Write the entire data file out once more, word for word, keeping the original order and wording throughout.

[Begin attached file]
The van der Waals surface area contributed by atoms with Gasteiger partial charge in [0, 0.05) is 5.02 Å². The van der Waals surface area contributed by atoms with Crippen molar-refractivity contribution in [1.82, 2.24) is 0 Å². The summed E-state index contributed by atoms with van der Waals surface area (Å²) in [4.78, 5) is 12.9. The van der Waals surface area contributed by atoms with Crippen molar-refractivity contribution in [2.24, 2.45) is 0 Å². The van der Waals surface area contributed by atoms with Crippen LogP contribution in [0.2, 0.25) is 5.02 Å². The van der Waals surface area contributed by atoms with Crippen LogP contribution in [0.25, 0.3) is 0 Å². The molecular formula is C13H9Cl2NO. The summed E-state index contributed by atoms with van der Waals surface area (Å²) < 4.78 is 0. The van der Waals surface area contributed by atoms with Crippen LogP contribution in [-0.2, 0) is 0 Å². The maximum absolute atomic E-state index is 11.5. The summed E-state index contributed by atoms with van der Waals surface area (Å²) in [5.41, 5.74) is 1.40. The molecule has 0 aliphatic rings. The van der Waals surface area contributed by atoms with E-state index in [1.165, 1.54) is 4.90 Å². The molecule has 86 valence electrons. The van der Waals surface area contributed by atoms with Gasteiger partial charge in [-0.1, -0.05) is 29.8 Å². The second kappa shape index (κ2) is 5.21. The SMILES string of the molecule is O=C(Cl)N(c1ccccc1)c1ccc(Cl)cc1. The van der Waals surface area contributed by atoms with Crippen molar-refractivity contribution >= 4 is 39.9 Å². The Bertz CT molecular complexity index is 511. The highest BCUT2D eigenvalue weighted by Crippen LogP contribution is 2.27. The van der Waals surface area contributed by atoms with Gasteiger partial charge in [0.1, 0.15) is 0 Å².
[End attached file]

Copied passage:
The van der Waals surface area contributed by atoms with Gasteiger partial charge in [0, 0.05) is 5.02 Å². The van der Waals surface area contributed by atoms with Crippen molar-refractivity contribution in [1.82, 2.24) is 0 Å². The summed E-state index contributed by atoms with van der Waals surface area (Å²) in [4.78, 5) is 12.9. The van der Waals surface area contributed by atoms with Crippen molar-refractivity contribution in [2.24, 2.45) is 0 Å². The van der Waals surface area contributed by atoms with Crippen LogP contribution in [0.2, 0.25) is 5.02 Å². The van der Waals surface area contributed by atoms with Crippen LogP contribution in [0.25, 0.3) is 0 Å². The molecular formula is C13H9Cl2NO. The summed E-state index contributed by atoms with van der Waals surface area (Å²) < 4.78 is 0. The van der Waals surface area contributed by atoms with Crippen LogP contribution in [-0.2, 0) is 0 Å². The maximum absolute atomic E-state index is 11.5. The summed E-state index contributed by atoms with van der Waals surface area (Å²) in [5.41, 5.74) is 1.40. The molecule has 0 aliphatic rings. The van der Waals surface area contributed by atoms with E-state index in [1.165, 1.54) is 4.90 Å². The molecule has 86 valence electrons. The van der Waals surface area contributed by atoms with Gasteiger partial charge in [-0.1, -0.05) is 29.8 Å². The second kappa shape index (κ2) is 5.21. The SMILES string of the molecule is O=C(Cl)N(c1ccccc1)c1ccc(Cl)cc1. The van der Waals surface area contributed by atoms with Crippen molar-refractivity contribution >= 4 is 39.9 Å². The Bertz CT molecular complexity index is 511. The highest BCUT2D eigenvalue weighted by Crippen LogP contribution is 2.27. The van der Waals surface area contributed by atoms with Gasteiger partial charge in [0.1, 0.15) is 0 Å².